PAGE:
Why the blackout of info on the blog?

The 5 day blackout, holidays, vacation, house projects, and crippling snow storms that have kept my kids out of school for 6 days have certainly kept me and my family busy.  We did have a generator, so I can't say we were suffering too much.  Between getting our TV via satellite, (Direct TV), our Verizon DSL working once I powered up the router, VOIP through SunRocket, the only thing we were without was cell service since Cingular didn't seem to have backup power to their towers.  The kids were busy with XBOX Live and seemed unaffected.  There were times I wish we didn't have enough power to run their computer and games so they'd play outside.  While we were prepared for the loss of power, we were pretty lucky as we didn't have any damage from fallen trees.  The only challenge was trying to find gas to keep the generator working once we ran through our 2 day reserve.  It's good to have backups and contingencies.  The small investment in the generator and transfer switch made the 5 day power outage nothing more than a minor inconvenience.  I spent most of the time helping neighbors providing power to their furnace, getting their generator hooked up to their house, or helping them seal up their roof from the massive trees that sliced through with no precision at all.

While it may interesting to hear about the personal trials and tribulations, it does bring up the point that an up front, comparatively small investment can have a major impact.  While the generator wasn't cheap, and hooking up the transfer switch took some time, it was nothing compared to the expense and heartache our neighbors went through that weren't prepared.  Many spent hundreds of dollars on hotels; if they found them.  Lost hundreds of dollars in spoiled food.  Spent all sorts of money to kludge together some means of heat in their house.  Most just suffered through, waiting for the heat and electricity to come back at any time.  Several friends were out for 7 days.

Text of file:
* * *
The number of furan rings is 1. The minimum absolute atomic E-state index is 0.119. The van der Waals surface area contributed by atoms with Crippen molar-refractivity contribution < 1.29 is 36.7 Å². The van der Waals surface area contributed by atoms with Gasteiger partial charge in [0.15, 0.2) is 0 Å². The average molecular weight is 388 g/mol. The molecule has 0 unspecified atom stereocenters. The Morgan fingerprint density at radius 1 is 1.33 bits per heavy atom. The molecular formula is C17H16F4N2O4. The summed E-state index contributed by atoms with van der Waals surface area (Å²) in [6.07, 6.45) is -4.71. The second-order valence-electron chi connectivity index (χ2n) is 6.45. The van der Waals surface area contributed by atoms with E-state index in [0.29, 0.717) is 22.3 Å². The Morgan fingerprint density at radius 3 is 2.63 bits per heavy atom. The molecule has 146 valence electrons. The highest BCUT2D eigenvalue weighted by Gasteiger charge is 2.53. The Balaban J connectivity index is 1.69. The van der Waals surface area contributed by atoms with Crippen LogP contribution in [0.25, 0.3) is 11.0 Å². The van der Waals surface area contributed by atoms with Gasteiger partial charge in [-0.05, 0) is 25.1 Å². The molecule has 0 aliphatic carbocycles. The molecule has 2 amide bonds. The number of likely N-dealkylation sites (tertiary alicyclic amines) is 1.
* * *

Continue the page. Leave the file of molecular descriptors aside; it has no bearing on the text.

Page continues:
Reacting to the storm of course wasn't as simple as running to Home Depot to purchase a generator.  Even if you could make it to the store, which some were running on generator, it was difficult to find roads that were opened due to all the downed trees and power lines.  And of course, if you did make it, they were long since sold out.  Even finding extension cords was a challenge.  It was quite a site.  I can't begin to imagine what others have been through in other situations.

While not sitting in front of my computer, I like to go snowmobiling with my family.  In Washington, snowmobiling can be quite dangerous as the mountains are quite an example of the power of mother nature.  Snow is deep, mountains are vast and steep, avalanches happen often, and it gets cold at night with frequent mountain storms.  Most of the fun is when you venture off the groomed trails, traveling 20+ miles into the mountains on a machine that can fail, get stuck or cause severe injury.  Even for the simplest, shortest ride I wouldn't even think about heading into the mountains without a buddy and my backpack full of gear including a shovel, avalanche beacon, and enough supplies to spend the night and survive.  Carrying a heavy backpack isn't fun, but getting stuck, injured, or loosing a sled over a cliff turns a life threatening situation into a story to tell your friends.  As my 11yr old son is learning, you can have a lot of fun without having to panic when inevitably something goes wrong.  It's a cultural thing that is just engrained in the way we look at things.  Now, I'm by no means perfect here.  I still have a 2 wheel drive truck that I bought when I lived in TX, but I do have chains.